Wednesday, April 3, 2019

Recommended Reading

Photography, insight, a phone booth, and more.


Doublecrossed is a zine produced by photographer Tanja-Tiziana. I’d been following her work since coming across her fantastic documentation of neon signs. Originally an online photo blog before the rise of Instagram, Doublecrossed has evolved into a print endeavor. I picked up this issue when I was in a really rough spot, feeling particularly nostalgic for warmer days and when I used to spend my time working in an amusement park. It came with a handwritten message:

“Hi Ronny! Thanks for picking up a copy of the latest zine! Hope it adds a little warmth and color to your November days. All the best, Tanja.”

Thank you, Tanja. It really did.

This issue, "Meet Me Again at Coney Island," is available at alongside other issues, books, and prints. Tanja's work is inspiring (especially as warmer days and summer come around the corner).

You can read more about what she does, here.

Adventures With The Mojave Phone Booth

- "The second-greatest story ever told!"

I first heard the story of The Mojave Phone Booth a few years back via 99% Invisible. I was immediately intrigued, amazed, and curious. As I listened to the radio story unfold, I started planning a road trip. Just as I pulled up Google Maps, though, a disappointing part of the broadcast came through: The seemingly random public telephone in the middle of the desert—the one that became a phenomenon of early internet subculture—was long gone.

Although it was more than a few years too late to see it for myself, it’s nice to be able to live vicariously through the guy who “discovered” it. Doc Daniels chronicles an era in his life spent in the desert making and taking phone calls from around the world in Adventures With The Mojave Phone Booth. Spend time with stories of the early internet, anarchistic hideouts, and Tom Brokaw by purchasing the book here.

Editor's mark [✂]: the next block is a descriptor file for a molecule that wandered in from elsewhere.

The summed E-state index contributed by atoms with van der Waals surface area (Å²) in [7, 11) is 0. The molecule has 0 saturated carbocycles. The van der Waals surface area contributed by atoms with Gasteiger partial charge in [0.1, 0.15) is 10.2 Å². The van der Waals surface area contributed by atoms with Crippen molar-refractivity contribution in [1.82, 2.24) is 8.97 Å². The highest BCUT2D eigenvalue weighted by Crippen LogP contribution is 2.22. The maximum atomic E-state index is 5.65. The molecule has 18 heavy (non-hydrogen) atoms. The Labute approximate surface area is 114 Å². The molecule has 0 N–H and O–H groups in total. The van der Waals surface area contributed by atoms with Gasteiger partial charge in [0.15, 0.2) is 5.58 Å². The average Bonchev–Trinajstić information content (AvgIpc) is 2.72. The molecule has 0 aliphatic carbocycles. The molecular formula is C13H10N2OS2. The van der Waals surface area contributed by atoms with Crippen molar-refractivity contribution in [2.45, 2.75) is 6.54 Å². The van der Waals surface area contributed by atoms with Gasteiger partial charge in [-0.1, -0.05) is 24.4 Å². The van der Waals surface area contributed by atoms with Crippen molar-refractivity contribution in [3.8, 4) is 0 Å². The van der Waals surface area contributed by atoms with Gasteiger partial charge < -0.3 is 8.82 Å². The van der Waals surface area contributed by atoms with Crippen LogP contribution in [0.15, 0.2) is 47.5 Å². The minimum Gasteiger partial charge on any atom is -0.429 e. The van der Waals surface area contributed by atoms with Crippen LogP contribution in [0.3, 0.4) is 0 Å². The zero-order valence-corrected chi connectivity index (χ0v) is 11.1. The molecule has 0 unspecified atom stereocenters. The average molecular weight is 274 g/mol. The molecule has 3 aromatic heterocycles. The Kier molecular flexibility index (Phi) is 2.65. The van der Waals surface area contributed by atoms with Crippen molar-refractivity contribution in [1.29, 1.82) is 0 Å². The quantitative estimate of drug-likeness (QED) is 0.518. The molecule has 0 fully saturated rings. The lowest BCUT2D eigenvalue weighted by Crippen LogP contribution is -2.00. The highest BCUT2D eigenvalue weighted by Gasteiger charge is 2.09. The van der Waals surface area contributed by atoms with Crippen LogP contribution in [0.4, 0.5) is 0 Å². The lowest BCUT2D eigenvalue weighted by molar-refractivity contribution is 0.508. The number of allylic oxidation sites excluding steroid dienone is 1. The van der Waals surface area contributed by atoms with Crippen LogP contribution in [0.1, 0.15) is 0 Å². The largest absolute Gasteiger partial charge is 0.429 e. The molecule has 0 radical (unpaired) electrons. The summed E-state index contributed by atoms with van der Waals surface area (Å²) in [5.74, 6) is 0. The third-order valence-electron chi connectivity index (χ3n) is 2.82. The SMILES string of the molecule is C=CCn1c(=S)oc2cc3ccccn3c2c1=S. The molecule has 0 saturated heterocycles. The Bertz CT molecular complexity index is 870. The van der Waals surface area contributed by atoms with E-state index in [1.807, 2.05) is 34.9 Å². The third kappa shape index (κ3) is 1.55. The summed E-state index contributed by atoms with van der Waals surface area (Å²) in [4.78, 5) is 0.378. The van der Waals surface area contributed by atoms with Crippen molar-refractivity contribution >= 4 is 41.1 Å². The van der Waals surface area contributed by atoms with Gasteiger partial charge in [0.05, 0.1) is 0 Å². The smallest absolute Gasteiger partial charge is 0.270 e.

- "What would happen if you accidentally made a remote desert phone booth world-famous?"

- "The Mojave Phone Booth was one of the Internet's first viral phenomena, becoming a meme before most people knew what a meme was."


My friend Nate is an Editor of Clog, "an international publication that critically explores one topic at a time from as many perspectives as possible." I’m not writing this simply because we’re buddies, but because the publication is great. The edition on the City of Miami was fantastic and the issue on guns just as much so. The latest issue covering artificial intelligence takes the conversation of evolving technology far beyond the casual cliche of simply drawing humorous parallels to the machines and killer robots of the Terminator franchise. We live in a world of quick information and often quicker conversation. A topic as broad, nuanced, and groundbreaking as A.I. deserves proper reflection, discussion, and research. CLOG looks at something incredibly complex from all angles and delivers that analysis with thoughtfulness and consideration. I particularly enjoyed the sections on "medical futurism" and the illustrations for potential "future scenarios." Who knew an AI dominated apocalypse could look so minimal and artistic?

Check out their available issues and order them, here.

Other stuff I haven't quite finished going through yet:

Old Paris And Changing New York | Photographs by the acclaimed Eugéne Atget and Berenice Abbot. Thanks, Bob.

Cincinnati Then And Now | By Jeff Suess with photographs by Karl Mondon. There's this really amazing historical shot of the city from Devou Park in the mid-50s. Thanks, Ed.

Unexpected Paris | Photographs by Nicolas Guilbert. Some beautiful and inspiring work so far. Although, the closest I've ever been to Paris is the 1/3 Eiffel Tower at Kings Island. Still, the shots of urban life and scenes in this book are amazing. Thanks, Laura.

The Great Bridge | By David Mcullough. So far, a well-told story about the construction of The Brooklyn Bridge with a few references to its precursor and prototype in Cincinnati. Thanks, Nick.

"What I write, bad as it is, may provide some hurt or sad soul a few moments of distraction from something worse. That's enough for me, or it isn't enough, but it serves some purpose, and so it is with all of life."
- Fernando Pessoa 

The Book of Disquiet | By Fernando Pessoa. I bought a digital version of this book while researching the concept of "saudade." I've been trying to read this pseudo-autobiographical/half finished fiction that's cobbled together and translated whenever I get some free time, but it can be a bit of a struggle. I haven't moved passed the halfway point in the last few months.

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